4 Financial Lessons from David and Goliath

David of David and Goliath

It is one of the most well-known and loved accounts in the entire Bible. David’s (very quick) fight with Goliath has transcended cultures, becoming the ultimate story of overcoming seemingly impossible odds. Small children are taught the story, and we carry it with us throughout our lives.

But are there some parallels from this account in 1 Samuel 17 for our finances? Yes, in fact, there are many. While this Old Testament account is obviously not a passage about finances, there are some comparisons. Here are just a few.

1. The “crowd” is scared.

We live in a scared society. That seems to be especially true financially. When David came to check on his brothers and bring them some food from home, the entire army was paralyzed by fear. While Goliath was a big and trained warrior, he was still just one man. Yet, he intimidated the entire army. The financial world is huge. We will never understand all of it, and at times, we may even say that we are intimidated.

We cannot, however, let fear paralyze us. If we do, we will never invest. We won’t save. We won’t go after that promotion or new job, and we will find ourselves where we started out . . . at best.

2. Use what works for you.

King Saul was convinced of David’s determination and blessed him to go fight the champion. Before going, though, he told David to try on the king’s armor. The picture that we have in our mind is fairly comical, as David could not wear the fighting outfit of the king. He was not able to move in them as he knew he would need to on the battlefield.

In our financial lives, we are offered seemingly countless products and offers. There is no way to utilize them all, but we can take advantage of the ones we understand. If you do not understand an investment, you do not need to put your money there. It may mean that you miss out on some “hot” stock or “can’t miss” investment, but that’s okay, because you also won’t be there when it “can” miss!

3. Repetition is powerful.

For 40 days, Goliath came up and called out to the army to send even just one person to fight. Twice each day, the army heard what was basically the same message from the champion: “No one can beat me.” I sometimes wonder if a few thought they could defeat this man, at least at first. But as the days rolled on and they continually saw not only Goliath’s size but also heard the same message over and over, they all believed it.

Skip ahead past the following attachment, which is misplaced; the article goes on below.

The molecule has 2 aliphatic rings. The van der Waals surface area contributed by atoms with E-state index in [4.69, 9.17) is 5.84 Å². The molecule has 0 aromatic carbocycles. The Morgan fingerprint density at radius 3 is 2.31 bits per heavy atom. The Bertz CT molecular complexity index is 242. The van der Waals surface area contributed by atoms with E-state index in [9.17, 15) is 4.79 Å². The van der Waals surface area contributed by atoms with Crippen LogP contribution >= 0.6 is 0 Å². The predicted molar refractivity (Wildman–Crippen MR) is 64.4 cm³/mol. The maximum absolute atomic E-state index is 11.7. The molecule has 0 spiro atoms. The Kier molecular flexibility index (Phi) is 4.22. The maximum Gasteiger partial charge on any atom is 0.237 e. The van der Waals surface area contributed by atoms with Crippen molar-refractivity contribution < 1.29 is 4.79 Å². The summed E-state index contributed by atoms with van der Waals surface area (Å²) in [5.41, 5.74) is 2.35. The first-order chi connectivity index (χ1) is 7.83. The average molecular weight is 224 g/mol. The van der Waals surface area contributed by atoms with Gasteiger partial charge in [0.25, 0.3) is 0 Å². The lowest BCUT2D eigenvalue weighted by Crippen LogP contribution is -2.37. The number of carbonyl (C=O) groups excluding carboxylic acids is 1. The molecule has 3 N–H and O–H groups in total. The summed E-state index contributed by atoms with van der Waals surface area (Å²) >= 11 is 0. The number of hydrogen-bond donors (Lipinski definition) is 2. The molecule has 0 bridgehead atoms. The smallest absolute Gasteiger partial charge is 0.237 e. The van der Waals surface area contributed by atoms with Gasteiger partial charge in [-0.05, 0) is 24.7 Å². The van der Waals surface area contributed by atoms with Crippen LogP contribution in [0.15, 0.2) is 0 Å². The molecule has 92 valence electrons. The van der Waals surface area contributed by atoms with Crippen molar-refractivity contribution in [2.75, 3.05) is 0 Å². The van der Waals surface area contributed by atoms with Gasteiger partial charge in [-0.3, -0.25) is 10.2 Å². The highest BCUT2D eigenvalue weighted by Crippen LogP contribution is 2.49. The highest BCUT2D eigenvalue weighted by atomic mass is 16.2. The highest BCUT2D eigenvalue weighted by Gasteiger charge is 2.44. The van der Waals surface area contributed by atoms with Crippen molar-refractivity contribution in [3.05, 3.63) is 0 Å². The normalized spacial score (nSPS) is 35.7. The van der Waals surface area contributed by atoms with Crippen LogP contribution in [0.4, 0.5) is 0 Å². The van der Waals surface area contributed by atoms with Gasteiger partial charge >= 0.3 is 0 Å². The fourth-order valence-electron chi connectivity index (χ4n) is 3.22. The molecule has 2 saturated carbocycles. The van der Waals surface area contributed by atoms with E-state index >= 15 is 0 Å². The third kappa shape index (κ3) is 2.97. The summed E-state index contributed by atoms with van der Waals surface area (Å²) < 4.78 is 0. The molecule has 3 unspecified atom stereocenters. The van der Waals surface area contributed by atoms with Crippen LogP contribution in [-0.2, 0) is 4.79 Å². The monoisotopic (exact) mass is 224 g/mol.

We hear so much of that today! “You can’t get ahead.” “There aren’t any more opportunities.” “It’s impossible to get a job.”┬áSometimes, we will face defeat, but if we let these messages flood our minds, we will start to believe them . . . when they just are not true! Turn off the television and be around some positive people. Which message will we let dominate our thinking?

4. When you win, people will follow.

I have often wondered just how long this “battle” took. The way it reads, it seems like the whole thing was over in seconds. After 40 days of being fearful of this warrior, he is now lying on the ground. What does the army do? They realize they can fight, and they get up and go into the battlefield.

If you are willing to fight through all the negativity and win, people will follow. They will want to learn from you, and they will have more “fight” in them. Be there to help them win their battles, too.

Of course, this famous story is really about the power of God, but it is amazing how many of the details in this wonderful account are helpful in nearly every arena of life. Hopefully, these reminders will help you fight the seemingly unbeatable warrior of personal finance, and realize it can be won. All you have to do is get started!

What other financial parallels do you see from David and Goliath? Leave a comment!

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  1. Eva

    The part that means the most to me is that God uses young people – you don’t have to be an adult to have a positive impact on the world. I guess that isn’t necessarily a financial parallel, but it can be when we remember that teenagers can be wise and responsible with their money.

  2. Fred Mok

    Love this article. I would add under 3) that repetition is not only negatively powerful, it is positively powerful. David had the confidence that came from positive repetitions of God’s working in his life (17:34-37) as a shepherd and being rescued from the lion and the bear. Faithful in little things, faithful in big.

    • Adam Faughn

      Good point, and something many people need to hear!

  3. Jose

    One thing to note as it regards investing. When teh crowd is scared the market is usually getting beat up (down?). That is the right time to be looking at getting into or increasing your positions!

  4. Hope

    We have had the privilege of having our kids be raised at home. Financially, it’s been very tough. It does feel as if Goliath stands in our way on a monthly basis. Somehow, by the grace of God, we make it through every month. Our prayers to God get answered every month.